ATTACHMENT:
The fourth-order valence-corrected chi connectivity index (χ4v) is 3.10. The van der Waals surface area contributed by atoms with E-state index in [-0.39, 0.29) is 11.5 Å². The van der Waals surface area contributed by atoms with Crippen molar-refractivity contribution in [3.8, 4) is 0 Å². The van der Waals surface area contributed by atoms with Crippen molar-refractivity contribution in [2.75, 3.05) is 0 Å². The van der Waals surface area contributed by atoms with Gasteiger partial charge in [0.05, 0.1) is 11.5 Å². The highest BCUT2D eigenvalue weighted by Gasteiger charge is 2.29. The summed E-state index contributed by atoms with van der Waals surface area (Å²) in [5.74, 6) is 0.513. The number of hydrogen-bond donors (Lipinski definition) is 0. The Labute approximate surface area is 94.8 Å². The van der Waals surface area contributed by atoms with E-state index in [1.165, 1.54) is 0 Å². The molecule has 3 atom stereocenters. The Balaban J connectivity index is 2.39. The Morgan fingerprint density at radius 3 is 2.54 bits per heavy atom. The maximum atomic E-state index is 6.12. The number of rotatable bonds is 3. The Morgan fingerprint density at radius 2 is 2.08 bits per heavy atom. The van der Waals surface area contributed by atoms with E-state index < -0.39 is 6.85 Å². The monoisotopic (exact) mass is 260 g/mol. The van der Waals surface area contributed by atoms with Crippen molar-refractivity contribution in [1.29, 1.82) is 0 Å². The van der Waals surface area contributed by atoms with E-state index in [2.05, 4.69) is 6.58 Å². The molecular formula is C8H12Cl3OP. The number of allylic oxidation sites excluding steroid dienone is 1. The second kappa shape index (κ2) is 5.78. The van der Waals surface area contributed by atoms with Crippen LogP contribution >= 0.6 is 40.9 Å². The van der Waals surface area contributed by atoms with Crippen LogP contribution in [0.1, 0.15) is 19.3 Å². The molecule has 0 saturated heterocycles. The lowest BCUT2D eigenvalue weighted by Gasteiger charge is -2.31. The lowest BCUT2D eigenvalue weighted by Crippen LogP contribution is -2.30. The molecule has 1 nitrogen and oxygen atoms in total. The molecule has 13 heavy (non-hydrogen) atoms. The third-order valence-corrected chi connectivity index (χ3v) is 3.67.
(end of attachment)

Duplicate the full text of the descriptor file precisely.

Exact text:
The fourth-order valence-corrected chi connectivity index (χ4v) is 3.10. The van der Waals surface area contributed by atoms with E-state index in [-0.39, 0.29) is 11.5 Å². The van der Waals surface area contributed by atoms with Crippen molar-refractivity contribution in [3.8, 4) is 0 Å². The van der Waals surface area contributed by atoms with Crippen molar-refractivity contribution in [2.75, 3.05) is 0 Å². The van der Waals surface area contributed by atoms with Gasteiger partial charge in [0.05, 0.1) is 11.5 Å². The highest BCUT2D eigenvalue weighted by Gasteiger charge is 2.29. The summed E-state index contributed by atoms with van der Waals surface area (Å²) in [5.74, 6) is 0.513. The number of hydrogen-bond donors (Lipinski definition) is 0. The Labute approximate surface area is 94.8 Å². The van der Waals surface area contributed by atoms with E-state index in [1.165, 1.54) is 0 Å². The molecule has 3 atom stereocenters. The Balaban J connectivity index is 2.39. The Morgan fingerprint density at radius 3 is 2.54 bits per heavy atom. The maximum atomic E-state index is 6.12. The number of rotatable bonds is 3. The Morgan fingerprint density at radius 2 is 2.08 bits per heavy atom. The van der Waals surface area contributed by atoms with E-state index < -0.39 is 6.85 Å². The monoisotopic (exact) mass is 260 g/mol. The van der Waals surface area contributed by atoms with Crippen molar-refractivity contribution in [1.29, 1.82) is 0 Å². The van der Waals surface area contributed by atoms with E-state index in [2.05, 4.69) is 6.58 Å². The molecular formula is C8H12Cl3OP. The number of allylic oxidation sites excluding steroid dienone is 1. The second kappa shape index (κ2) is 5.78. The van der Waals surface area contributed by atoms with Crippen LogP contribution >= 0.6 is 40.9 Å². The van der Waals surface area contributed by atoms with Crippen LogP contribution in [0.1, 0.15) is 19.3 Å². The molecule has 0 saturated heterocycles. The lowest BCUT2D eigenvalue weighted by Gasteiger charge is -2.31. The lowest BCUT2D eigenvalue weighted by Crippen LogP contribution is -2.30. The molecule has 1 nitrogen and oxygen atoms in total. The molecule has 13 heavy (non-hydrogen) atoms. The third-order valence-corrected chi connectivity index (χ3v) is 3.67.